Only two thirteen-year-olds have been sentenced to life without parole for a non-homicide offence. Joe Sullivan, one of them was sent to an adult prison, where he was victimized by older inmates. He was accused of raping a 72-year old woman after he and the other two boys had stolen from her house earlier that day. Joe was convicted in a one-day trial. Equal Justice Initiative lawyers have challenged his case as cruel and unusual, and even though Joe may be guilty, ethical questions surround his case.
First, biological evidence collected from the victim was not presented at trial and was destroyed before it could be subjected to DNA testing. Secondly, Joe was represented by a non-eligible Florida lawyer, who did not make an opening statement nor object to voice recognition exercise that was conducted by a blindfolded victim. Lawyer Douglas Berman also opposed that the Florida justice system did not give the case the focus it needed, and thus giving a compromised judgment.
The Ethics of Care is a normative ethical theory that holds that moral action centres on interpersonal relationships and care or benevolence as a virtue (Wikipedia). Feminists developed it in the twentieth century. It helps law enforcement officers to identify issues and to deal with them with compassion, by building a rapport with the community.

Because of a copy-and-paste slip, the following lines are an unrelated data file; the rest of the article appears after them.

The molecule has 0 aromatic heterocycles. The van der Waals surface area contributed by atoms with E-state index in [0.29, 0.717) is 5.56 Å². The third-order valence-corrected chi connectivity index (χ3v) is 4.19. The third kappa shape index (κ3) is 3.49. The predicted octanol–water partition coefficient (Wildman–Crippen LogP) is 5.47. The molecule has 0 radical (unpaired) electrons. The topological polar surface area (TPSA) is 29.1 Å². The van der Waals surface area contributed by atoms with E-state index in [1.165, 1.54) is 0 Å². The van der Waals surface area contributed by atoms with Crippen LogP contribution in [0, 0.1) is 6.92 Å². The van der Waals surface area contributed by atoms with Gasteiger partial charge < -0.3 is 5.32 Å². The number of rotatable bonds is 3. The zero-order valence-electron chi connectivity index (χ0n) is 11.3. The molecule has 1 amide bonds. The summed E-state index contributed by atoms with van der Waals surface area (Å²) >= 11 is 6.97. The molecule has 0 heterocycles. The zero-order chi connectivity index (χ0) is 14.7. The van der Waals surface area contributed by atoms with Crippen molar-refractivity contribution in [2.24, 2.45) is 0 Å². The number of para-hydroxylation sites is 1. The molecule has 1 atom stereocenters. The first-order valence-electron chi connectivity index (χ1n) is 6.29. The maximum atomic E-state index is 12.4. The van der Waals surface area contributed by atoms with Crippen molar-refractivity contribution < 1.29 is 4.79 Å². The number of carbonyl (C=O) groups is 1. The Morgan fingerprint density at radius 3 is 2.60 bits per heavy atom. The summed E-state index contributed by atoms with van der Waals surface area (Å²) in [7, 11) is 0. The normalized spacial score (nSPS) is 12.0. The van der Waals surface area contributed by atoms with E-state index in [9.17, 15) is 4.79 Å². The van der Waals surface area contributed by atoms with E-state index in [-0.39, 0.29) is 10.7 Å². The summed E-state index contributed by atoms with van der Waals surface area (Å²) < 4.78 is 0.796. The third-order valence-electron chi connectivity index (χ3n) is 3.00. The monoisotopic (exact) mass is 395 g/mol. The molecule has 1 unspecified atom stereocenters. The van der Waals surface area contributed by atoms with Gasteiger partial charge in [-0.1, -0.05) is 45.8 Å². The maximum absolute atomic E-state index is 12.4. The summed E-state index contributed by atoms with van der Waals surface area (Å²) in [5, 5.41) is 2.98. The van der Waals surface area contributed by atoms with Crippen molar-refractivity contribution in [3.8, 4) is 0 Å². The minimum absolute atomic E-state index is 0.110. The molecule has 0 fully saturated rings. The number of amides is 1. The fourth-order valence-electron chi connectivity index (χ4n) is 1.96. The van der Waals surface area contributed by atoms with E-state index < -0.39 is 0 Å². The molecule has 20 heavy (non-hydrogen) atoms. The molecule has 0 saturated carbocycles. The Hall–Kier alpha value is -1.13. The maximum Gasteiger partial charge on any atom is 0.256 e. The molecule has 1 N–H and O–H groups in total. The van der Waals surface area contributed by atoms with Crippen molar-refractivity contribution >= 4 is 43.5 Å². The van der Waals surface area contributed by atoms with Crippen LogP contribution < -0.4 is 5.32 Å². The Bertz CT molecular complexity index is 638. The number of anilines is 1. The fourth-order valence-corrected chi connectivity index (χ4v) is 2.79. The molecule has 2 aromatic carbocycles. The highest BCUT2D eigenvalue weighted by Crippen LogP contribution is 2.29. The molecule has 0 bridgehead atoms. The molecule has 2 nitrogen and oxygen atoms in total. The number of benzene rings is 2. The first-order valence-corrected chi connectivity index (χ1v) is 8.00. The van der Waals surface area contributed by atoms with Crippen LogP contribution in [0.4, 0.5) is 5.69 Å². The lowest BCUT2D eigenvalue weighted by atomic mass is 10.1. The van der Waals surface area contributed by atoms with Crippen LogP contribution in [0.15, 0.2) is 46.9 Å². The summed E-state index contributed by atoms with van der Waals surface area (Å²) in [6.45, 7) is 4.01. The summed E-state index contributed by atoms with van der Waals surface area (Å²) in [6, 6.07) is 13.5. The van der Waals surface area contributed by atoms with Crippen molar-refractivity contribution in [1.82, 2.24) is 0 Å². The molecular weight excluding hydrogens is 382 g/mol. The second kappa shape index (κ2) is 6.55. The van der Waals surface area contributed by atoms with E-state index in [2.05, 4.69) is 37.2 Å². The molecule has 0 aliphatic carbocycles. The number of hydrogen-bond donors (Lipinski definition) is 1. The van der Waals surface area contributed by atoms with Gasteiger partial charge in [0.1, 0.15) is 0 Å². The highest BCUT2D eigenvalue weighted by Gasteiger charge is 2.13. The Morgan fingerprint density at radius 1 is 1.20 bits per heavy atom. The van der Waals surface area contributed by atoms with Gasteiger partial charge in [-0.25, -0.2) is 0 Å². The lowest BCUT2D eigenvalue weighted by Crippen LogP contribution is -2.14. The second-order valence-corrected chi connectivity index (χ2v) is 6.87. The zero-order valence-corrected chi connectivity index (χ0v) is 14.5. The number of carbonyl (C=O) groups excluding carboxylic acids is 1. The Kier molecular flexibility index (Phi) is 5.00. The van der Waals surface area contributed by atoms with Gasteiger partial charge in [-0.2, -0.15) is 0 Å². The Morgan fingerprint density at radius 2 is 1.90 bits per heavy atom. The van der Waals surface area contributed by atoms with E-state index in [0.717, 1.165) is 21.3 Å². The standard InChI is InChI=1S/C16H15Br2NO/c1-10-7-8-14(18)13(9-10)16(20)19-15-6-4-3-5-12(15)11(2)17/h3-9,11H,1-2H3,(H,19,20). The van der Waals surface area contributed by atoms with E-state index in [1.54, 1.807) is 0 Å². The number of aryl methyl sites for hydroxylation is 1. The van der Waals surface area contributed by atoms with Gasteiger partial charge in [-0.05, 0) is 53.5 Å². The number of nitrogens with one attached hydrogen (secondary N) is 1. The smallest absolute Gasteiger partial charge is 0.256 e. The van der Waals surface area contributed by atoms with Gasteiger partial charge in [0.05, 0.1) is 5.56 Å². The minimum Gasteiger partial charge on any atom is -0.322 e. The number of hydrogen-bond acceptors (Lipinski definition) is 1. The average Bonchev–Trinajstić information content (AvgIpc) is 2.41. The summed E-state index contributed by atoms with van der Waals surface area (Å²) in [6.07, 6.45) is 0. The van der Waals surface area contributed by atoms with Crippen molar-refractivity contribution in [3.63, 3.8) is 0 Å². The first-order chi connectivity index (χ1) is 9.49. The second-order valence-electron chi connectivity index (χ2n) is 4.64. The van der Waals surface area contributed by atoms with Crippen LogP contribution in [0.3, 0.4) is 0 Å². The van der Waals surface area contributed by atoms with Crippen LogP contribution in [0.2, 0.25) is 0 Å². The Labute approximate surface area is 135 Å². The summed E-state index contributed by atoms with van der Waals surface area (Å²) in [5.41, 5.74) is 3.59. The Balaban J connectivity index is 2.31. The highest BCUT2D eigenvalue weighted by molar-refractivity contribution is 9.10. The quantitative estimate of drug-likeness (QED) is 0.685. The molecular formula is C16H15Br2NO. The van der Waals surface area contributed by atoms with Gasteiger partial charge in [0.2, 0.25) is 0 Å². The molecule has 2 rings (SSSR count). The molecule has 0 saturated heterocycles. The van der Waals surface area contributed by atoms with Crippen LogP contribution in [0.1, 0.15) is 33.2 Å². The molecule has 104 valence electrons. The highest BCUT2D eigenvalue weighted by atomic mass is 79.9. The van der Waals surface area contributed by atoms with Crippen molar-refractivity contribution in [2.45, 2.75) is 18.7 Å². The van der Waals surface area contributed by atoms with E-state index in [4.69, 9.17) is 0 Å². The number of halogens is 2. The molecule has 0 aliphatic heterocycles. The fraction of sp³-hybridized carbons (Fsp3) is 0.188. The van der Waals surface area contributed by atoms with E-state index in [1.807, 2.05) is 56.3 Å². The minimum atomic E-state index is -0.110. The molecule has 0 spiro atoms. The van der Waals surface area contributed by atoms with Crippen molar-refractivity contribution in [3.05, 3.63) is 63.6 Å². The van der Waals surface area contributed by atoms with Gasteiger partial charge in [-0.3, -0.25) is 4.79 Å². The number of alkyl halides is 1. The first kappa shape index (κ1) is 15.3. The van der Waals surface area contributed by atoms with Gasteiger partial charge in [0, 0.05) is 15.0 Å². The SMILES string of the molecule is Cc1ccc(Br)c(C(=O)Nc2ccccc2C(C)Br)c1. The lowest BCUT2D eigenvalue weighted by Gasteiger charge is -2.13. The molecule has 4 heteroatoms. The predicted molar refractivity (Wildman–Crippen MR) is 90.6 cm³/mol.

A discriminatory purpose motivates facially neutral laws and requirements to prove of motive or intent in cases of discrimination. Examples are, “women affected by pregnancy…the same for all employment-related purposes…as other persons not so affected but similar in their ability or inability to work” (protects women from discrimination in employment).
Held, V. (2006). The Ethics of Care: Personal, Political and Global. Oxford University Press on Demand.
Fitzpatrick, B. T. (2001). Strict Scrutiny of Facially Race-Neutral State Action and the Texas Ten Percent Plan. Baylor L. Rev., 53, 289
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